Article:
Guest blogger Pete South takes a look at the forthcoming Euro 2012 qualifier with our local rivals…

Online sports betting pundits will be aware that England’s goal of qualifying for the European Championships in 2012 will get under way in earnest next month as they come up against their toughest challenge.

The Welsh, in another stage of transition, won’t offer the same resistance as Montenegro did in their last qualifier on the pitch, where a 1-1 draw was all they could muster, but their secret weapon is loaded and ready to fire.

Those studying sportsbook online note how  a packed Millennium Stadium will be an intimidating obstacle for Fabio Capello’s men to overcome as they look to finally put their failed World Cup campaign behind them.  Martin Johnson’s rugby team recently experienced the full force of the Welsh crowd, and Capello could do worse than making a quick phone call to find out what to expect.

“Being an Englishman this weekend in Cardiff means you aren’t the most popular” Johnson said after the game, and it is something their footballing counterparts will have to contend with.

But, England not only need to overcome the partisan Welsh crowd, but excel on the pitch.

The Italian will know a successful won’t be enough this time around to convince the nation that they are a side ready to win the competition, fingers have been burned from last time around. No, they must offer more than just winning if they are to win over English supporters.

The signs are good however. Their 2-1 friendly win against Denmark earlier this month represented a shift in attitude towards the much maligned friendly. Despite the constant switch of captains and a steady flow of substitutions, England achieved what most thought impossible – they managed to take some positives away from the game.

Denmark were a genuine test. If not the most technically gifted they pressured England and put together some fluent attacks, mostly through the gifted Christian Erikson. But the emergence of Jack Wilshere and Ashley Young’s success in a central role means Capello has genuine variation in his attack for the remainder of the qualification games, something which was lacking previously. If the form of Wayne Rooney is still a worry for the former Juventus boss, then the goal scoring prowess of Darren Bent and his connection with Villa team-mate Young will appease him somewhat.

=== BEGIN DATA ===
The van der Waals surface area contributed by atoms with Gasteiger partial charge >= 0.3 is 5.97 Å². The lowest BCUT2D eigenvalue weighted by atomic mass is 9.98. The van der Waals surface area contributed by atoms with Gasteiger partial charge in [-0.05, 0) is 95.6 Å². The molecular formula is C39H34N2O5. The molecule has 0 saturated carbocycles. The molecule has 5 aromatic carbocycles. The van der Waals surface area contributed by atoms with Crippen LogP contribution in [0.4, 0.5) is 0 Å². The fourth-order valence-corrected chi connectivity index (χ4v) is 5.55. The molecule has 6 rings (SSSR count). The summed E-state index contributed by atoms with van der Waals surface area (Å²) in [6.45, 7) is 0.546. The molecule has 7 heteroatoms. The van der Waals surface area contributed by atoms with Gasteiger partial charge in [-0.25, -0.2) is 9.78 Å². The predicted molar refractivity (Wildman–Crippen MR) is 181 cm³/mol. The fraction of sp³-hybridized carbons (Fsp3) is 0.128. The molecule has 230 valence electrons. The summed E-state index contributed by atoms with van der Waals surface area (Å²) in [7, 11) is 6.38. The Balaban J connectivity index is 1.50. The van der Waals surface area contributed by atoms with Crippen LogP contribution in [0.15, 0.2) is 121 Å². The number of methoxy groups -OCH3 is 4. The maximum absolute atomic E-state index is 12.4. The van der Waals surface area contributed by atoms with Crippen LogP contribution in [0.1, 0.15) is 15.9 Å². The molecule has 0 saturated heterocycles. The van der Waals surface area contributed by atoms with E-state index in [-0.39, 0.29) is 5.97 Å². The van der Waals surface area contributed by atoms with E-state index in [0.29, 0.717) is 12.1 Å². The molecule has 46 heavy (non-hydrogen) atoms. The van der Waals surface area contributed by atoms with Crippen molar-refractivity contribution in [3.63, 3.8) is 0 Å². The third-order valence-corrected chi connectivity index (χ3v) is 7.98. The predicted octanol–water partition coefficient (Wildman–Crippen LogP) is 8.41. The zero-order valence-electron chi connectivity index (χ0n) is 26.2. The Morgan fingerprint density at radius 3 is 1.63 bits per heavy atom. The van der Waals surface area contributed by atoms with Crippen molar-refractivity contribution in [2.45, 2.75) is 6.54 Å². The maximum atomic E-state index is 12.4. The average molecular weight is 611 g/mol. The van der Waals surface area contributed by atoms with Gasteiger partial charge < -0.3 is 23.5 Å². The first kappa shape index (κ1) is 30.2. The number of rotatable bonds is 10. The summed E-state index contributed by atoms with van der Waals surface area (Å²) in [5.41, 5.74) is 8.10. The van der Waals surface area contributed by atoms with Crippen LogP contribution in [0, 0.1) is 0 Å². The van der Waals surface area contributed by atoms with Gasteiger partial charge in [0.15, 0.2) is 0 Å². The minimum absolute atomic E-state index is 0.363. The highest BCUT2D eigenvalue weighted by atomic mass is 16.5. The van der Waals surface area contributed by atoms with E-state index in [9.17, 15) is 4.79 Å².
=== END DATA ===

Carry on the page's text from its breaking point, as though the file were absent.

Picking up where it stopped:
New Welsh manager Gary Speed faces his first home match in charge against possibly the toughest task he will face as Welsh manager. Three losses from their first three matches, which spelt the end for previous manager John Toshack, mean their chances of qualification are all but over. England will have to be mindful of a Welsh side with only one thing to play for, one thing they care most about. Beating the English.

England End Their ‘Annus Horribilis’

Only a couple of weeks until Christmas: then we’ll be celebrating the arrival of 2011 and hoping that – in football terms at least – England’s performances will be better than they were in 2010. Guest blogger Richard Smith looks back at 2010 – a memorable year for all the wrong reasons.

There will be plenty of England fans happy to see the end of 2010, which really has been an ‘annus horribilis’ for them, for manager, Fabio Capello and his England squad, who of course ended their year with a Wembley defeat against a rejuvenated and possibly resurgent France.

That defeat followed the goalless draw against Montenegro, who now tops the Euro 2012 Group G table ahead of England and could seriously jeopardise the England chances of automatic qualification in the Autumn of 2011.

The year started of course on a much more optimistic note with the England team having already safely negotiated their qualifying group to qualify for the 2010 World Cup Finals in South Africa. An excellent 3-1 win over Egypt in March, who had just been crowned African Nations Champions, saw the team in great form, despite going a goal down in the first half. Two second half goals from Peter Crouch and one from Shaun Wright-Phillips, rescued the situation and England looked good value for their win.